So far the track had been mostly flat.  Mainly well surfaced woodland fire roads, punctuated by the odd tractor track across a grassy field.  The climbing began about 85km in, with a track up through a vineyard so steep that I didn’t see anyone try to ride it.  It was a nice excuse to get off and rest the cycling legs for a few minutes while pushing up, and I’m a sucker for a good view.  At the top we were greeted by a radio reporter, I think, or maybe a blogger, either way he had a huge box of snacks for us and was holding a microphone asking everyone questions.  Thankfully my interview was in English, but I’m still not sure that any of my answers made sense.   The break meant we were stationary for a few minutes though, and not long after we stopped Tino came over the hill.  Apparently he’d waited for me earlier where a group of riders were having lunch, just off the track.  We’d passed by without spotting them, but he’d set off to chase me down when he’d checked the tracking site afterwards and seen my dot was ahead.

Tino following me as we go over one of several fallen trees.  Photo by Svenja Schrade

There were a couple of other riders with Tino, and our regrouping coincided with a change in terrain.  We were going through hilly woodland now, sometimes on well defined tracks, sometimes not.  The gradients weren’t gentle but they weren’t long either, and I was really enjoying the gravel descents that followed each climb.  We rode as a  little group for a while until the others one by one pulled away again, leaving Svenja and I at our own pace.  Feeling like tortoises to everyone else’s hares.

We started thinking ahead about when to stop to sleep.  The rules for the event mandated stopping for a minimum of 5 hours each night.  It was stressed at the start that, of all the rules, that was the one that had zero leeway.  It makes sense when wild bivvying to pack up before dawn, mainly to avoid being seen but also to reduce the condensation that can form on your sleeping kit from the morning dew.  Since it started getting light around 6am, we’d decided the best time to stop would be around midnight.  I hoped that we could make Fulda by then.  If we did, we’d be on target to make the finish before Sunday evening and the close of the Berlin Velo fair.  There was a Candy lounge set up for us there in the centre of the main hall, with a drop box for us to deliver our Care packages.  Arriving in Berlin after the fair had gone would be very much an anti-climax.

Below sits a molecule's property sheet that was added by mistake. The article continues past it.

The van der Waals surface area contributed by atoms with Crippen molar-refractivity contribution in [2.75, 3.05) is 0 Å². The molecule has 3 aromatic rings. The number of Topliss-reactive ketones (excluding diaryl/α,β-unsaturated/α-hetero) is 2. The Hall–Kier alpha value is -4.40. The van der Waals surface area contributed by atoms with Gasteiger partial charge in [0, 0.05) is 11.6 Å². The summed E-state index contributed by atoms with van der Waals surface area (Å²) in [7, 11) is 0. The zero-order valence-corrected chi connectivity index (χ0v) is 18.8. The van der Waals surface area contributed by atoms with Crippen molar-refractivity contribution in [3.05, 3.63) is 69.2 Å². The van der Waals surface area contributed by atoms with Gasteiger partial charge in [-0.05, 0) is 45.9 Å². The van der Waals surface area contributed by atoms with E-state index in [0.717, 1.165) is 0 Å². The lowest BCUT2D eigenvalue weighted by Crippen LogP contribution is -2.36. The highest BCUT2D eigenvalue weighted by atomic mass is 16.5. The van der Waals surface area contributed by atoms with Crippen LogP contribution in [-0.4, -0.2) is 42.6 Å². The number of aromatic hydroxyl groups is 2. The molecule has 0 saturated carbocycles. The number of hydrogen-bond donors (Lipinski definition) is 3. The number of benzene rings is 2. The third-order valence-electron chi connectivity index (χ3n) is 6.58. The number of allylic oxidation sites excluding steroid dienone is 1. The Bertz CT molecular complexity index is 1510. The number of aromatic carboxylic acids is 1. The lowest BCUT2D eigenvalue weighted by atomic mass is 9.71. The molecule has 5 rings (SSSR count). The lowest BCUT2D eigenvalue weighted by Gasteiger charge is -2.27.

Through the woods. Photo by Tino Urbiks

Night fell, and we were still going well.  As we got closer to Fulda we could see thunderstorms ahead.  Out towards the horizon, lightning forked spectacularly down on ground but the rumbles of thunder sounded distant enough that we weren’t overly worried.  It wasn’t even raining where we were.  When we rolled into Fulda we found the roads completely soaked.  Had we been faster we would have been drenched, and I wondered how the hares had fared.

Although wild camping is illegal in Germany,  I’d been told it’s tolerated on public land to some extent, if you follow the usual good practices of picking somewhere out of sight and leaving no trace.  Apparently, if you are caught you’ll usually just get moved on rather than into any real trouble, especially if you’re being low-key and have crawled into in a bivvy bag rather than set up a tent.  In the woods you can sometimes find Schutzhütte, wooden shelters intended for hikers to hide from the rain but great places to bivvy.  We’d passed a few during the day and I’d been keeping my eyes out for another for the last couple of hours but without success.  We’d been through Fulda and were climbing out the far side when, almost on the dot of midnight, Svenja spotted an open-sided lean-to on the side of a farm barn.  Dry, sheltered, discreet.  We would have had some apologising to do if the farmer had decided to visit at 3am, but otherwise it was perfect.

Photo by Svenja Schrade

As Svenja prepared her bivvy, I decided to waste precious sleeping time by heating up some food: my TA staple of instant pasta mixed with canned tuna.  She pretended not to mind and checked her messages.   There was one from a follower saying her dot was in 18th position on the tracking site.  We were amazed.  So many people had been riding faster than us that we’d assumed we were well towards the back.  Aesop had been right about hares and tortoises afterall.

Next:  Day 2 – Mud, wet and broken gears